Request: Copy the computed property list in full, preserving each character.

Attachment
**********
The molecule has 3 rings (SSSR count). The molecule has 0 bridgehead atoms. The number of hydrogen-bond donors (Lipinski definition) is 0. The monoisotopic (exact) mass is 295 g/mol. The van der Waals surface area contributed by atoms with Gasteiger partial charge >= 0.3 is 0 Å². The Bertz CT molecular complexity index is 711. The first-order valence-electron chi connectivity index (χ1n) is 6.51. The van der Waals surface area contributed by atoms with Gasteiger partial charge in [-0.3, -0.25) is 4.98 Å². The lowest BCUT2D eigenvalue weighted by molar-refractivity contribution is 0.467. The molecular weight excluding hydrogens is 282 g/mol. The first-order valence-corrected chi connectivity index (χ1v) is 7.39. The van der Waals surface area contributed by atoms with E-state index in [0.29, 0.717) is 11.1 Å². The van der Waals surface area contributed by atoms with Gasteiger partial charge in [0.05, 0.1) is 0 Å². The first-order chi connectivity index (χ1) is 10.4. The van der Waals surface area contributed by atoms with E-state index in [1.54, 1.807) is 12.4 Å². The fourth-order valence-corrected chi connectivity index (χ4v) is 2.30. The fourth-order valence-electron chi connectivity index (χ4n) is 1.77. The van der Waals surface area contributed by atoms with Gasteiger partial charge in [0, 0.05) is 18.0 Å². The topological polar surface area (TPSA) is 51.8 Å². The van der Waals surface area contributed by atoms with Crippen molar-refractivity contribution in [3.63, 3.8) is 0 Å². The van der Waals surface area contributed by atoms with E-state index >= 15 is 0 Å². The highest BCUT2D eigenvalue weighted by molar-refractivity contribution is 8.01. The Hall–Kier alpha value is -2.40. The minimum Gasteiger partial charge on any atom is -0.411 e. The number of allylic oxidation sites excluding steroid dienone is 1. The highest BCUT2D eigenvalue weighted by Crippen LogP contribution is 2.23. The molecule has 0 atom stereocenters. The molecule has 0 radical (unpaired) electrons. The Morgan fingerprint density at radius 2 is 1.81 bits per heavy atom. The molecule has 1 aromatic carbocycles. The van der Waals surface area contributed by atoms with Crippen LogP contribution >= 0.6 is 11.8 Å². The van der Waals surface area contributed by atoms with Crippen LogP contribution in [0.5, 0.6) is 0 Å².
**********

The molecule has 3 rings (SSSR count). The molecule has 0 bridgehead atoms. The number of hydrogen-bond donors (Lipinski definition) is 0. The monoisotopic (exact) mass is 295 g/mol. The van der Waals surface area contributed by atoms with Gasteiger partial charge >= 0.3 is 0 Å². The Bertz CT molecular complexity index is 711. The first-order valence-electron chi connectivity index (χ1n) is 6.51. The van der Waals surface area contributed by atoms with Gasteiger partial charge in [-0.3, -0.25) is 4.98 Å². The lowest BCUT2D eigenvalue weighted by molar-refractivity contribution is 0.467. The molecular weight excluding hydrogens is 282 g/mol. The first-order valence-corrected chi connectivity index (χ1v) is 7.39. The van der Waals surface area contributed by atoms with E-state index in [0.29, 0.717) is 11.1 Å². The van der Waals surface area contributed by atoms with Gasteiger partial charge in [0.05, 0.1) is 0 Å². The first-order chi connectivity index (χ1) is 10.4. The van der Waals surface area contributed by atoms with E-state index in [1.54, 1.807) is 12.4 Å². The fourth-order valence-corrected chi connectivity index (χ4v) is 2.30. The fourth-order valence-electron chi connectivity index (χ4n) is 1.77. The van der Waals surface area contributed by atoms with Gasteiger partial charge in [0, 0.05) is 18.0 Å². The topological polar surface area (TPSA) is 51.8 Å². The van der Waals surface area contributed by atoms with Crippen molar-refractivity contribution in [3.63, 3.8) is 0 Å². The van der Waals surface area contributed by atoms with E-state index >= 15 is 0 Å². The highest BCUT2D eigenvalue weighted by molar-refractivity contribution is 8.01. The Hall–Kier alpha value is -2.40. The minimum Gasteiger partial charge on any atom is -0.411 e. The number of allylic oxidation sites excluding steroid dienone is 1. The highest BCUT2D eigenvalue weighted by Crippen LogP contribution is 2.23. The molecule has 0 atom stereocenters. The molecule has 0 radical (unpaired) electrons. The Morgan fingerprint density at radius 2 is 1.81 bits per heavy atom. The molecule has 1 aromatic carbocycles. The van der Waals surface area contributed by atoms with Crippen LogP contribution >= 0.6 is 11.8 Å². The van der Waals surface area contributed by atoms with Crippen LogP contribution in [0.5, 0.6) is 0 Å².